Meghalaya Is Home To Many Rare Bat Species

On National Endangered Species Day, read about the endangered bats of Meghalaya
Mawmluh Cave in Cherrapunji, Meghalaya. Photo credits Shutterstock
Mawmluh Cave in Cherrapunji, Meghalaya. Photo credits Shutterstock

During the pre-independence era, the British government demonstrated a keen interest in documenting and surveying the rare and endemic species found in Meghalaya. Thankfully, this passion for exploration has been carried forward by modern-day scientists who tirelessly conduct extensive surveys in the stunning Jaintia and Garo Hills regions. Among the vast diversity of wildlife found in this area, the bats of Meghalaya have managed to capture the hearts of both the local community and the state.

Wroughton's free-tailed bat
One such bat species that garnered considerable focus was Wroughton's free-tailed bat. At one point, this species faced a dire situation, with only approximately 200 individuals remaining worldwide. Found in damp cave systems of Meghalaya, their survival was threatened by factors such as mining activities, hunting, and the detrimental effects of pesticide usage. The excessive use of pesticides not only harmed the bats directly but also led to a decline in their primary food source, insects. However, thanks to the unwavering dedication of scientists and the collaborative efforts of government-led public service announcements, the bat population began its journey to recovery.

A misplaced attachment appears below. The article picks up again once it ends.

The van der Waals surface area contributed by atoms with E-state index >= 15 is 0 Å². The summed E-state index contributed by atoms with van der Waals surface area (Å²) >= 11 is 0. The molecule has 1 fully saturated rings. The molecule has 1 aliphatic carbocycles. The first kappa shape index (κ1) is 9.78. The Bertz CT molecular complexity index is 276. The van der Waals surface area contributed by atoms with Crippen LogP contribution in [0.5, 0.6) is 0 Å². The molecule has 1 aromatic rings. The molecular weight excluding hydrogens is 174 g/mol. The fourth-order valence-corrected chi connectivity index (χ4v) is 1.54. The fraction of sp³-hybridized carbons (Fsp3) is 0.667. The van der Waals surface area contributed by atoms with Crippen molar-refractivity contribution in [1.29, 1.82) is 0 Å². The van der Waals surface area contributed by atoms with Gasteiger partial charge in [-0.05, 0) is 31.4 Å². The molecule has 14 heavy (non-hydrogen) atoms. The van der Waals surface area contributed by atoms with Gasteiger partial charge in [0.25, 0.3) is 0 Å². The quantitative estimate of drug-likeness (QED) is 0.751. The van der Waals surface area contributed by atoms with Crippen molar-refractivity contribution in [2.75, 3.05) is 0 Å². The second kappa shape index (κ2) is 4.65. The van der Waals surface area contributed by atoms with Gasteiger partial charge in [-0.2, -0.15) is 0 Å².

In Pynurkba, scientists have conducted informative sessions to raise awareness about the significance of the survival of Wroughton's free-tailed bat and its integral role within the ecosystem of Meghalaya.

Another New Species
In 2001, Dr Saikia made an intriguing discovery and published findings on a new bat species known as the bamboo-dwelling bat. This species was found in the Lailad area adjacent to the Nongkhyllem Wildlife Sanctuary. The discovery gained recognition when it was featured in the latest edition of the Swiss journal Revue Suisse de Zoologie. Earlier, the bamboo-dwelling bat had only been reported in select locations in Southern China, Vietnam, Thailand, and Myanmar.

After this, researchers have put forth a captivating theory suggesting a recent common origin between the Eudiscopus bats found in Vietnam and their counterparts dwelling in Meghalaya. It is believed that all existing bat populations expanded from the same region following the growth of man-made bamboo forests. By analyzing the high-frequency echolocation calls of Meghalayan bat species, scientists have unveiled a fascinating adaptation. These bats possess a call structure perfectly suited for navigating cluttered environments such as bamboo groves.

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